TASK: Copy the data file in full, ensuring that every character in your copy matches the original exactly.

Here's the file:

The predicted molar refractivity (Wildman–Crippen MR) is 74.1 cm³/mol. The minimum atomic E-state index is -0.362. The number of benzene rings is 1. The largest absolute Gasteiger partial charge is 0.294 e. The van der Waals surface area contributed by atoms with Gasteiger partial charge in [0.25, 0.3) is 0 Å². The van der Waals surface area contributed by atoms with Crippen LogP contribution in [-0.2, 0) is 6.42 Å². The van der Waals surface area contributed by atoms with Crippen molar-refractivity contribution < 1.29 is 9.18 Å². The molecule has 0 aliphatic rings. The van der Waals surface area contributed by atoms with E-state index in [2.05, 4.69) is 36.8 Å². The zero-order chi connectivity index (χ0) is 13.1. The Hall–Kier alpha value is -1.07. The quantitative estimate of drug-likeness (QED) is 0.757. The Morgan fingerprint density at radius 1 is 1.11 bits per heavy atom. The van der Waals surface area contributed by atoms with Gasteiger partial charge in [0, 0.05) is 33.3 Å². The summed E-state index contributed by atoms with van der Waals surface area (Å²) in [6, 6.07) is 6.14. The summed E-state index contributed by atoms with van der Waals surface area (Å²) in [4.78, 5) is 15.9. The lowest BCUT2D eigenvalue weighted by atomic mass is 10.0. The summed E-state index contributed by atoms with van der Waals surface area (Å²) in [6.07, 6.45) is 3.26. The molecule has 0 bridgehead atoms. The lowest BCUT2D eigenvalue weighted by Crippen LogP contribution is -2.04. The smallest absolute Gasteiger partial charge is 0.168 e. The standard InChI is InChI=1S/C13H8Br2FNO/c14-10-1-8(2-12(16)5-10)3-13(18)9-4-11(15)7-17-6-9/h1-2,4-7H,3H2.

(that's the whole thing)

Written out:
The predicted molar refractivity (Wildman–Crippen MR) is 74.1 cm³/mol. The minimum atomic E-state index is -0.362. The number of benzene rings is 1. The largest absolute Gasteiger partial charge is 0.294 e. The van der Waals surface area contributed by atoms with Gasteiger partial charge in [0.25, 0.3) is 0 Å². The van der Waals surface area contributed by atoms with Crippen LogP contribution in [-0.2, 0) is 6.42 Å². The van der Waals surface area contributed by atoms with Crippen molar-refractivity contribution < 1.29 is 9.18 Å². The molecule has 0 aliphatic rings. The van der Waals surface area contributed by atoms with E-state index in [2.05, 4.69) is 36.8 Å². The zero-order chi connectivity index (χ0) is 13.1. The Hall–Kier alpha value is -1.07. The quantitative estimate of drug-likeness (QED) is 0.757. The Morgan fingerprint density at radius 1 is 1.11 bits per heavy atom. The van der Waals surface area contributed by atoms with Gasteiger partial charge in [0, 0.05) is 33.3 Å². The summed E-state index contributed by atoms with van der Waals surface area (Å²) in [6, 6.07) is 6.14. The summed E-state index contributed by atoms with van der Waals surface area (Å²) in [4.78, 5) is 15.9. The lowest BCUT2D eigenvalue weighted by atomic mass is 10.0. The summed E-state index contributed by atoms with van der Waals surface area (Å²) in [6.07, 6.45) is 3.26. The molecule has 0 bridgehead atoms. The lowest BCUT2D eigenvalue weighted by Crippen LogP contribution is -2.04. The smallest absolute Gasteiger partial charge is 0.168 e. The standard InChI is InChI=1S/C13H8Br2FNO/c14-10-1-8(2-12(16)5-10)3-13(18)9-4-11(15)7-17-6-9/h1-2,4-7H,3H2.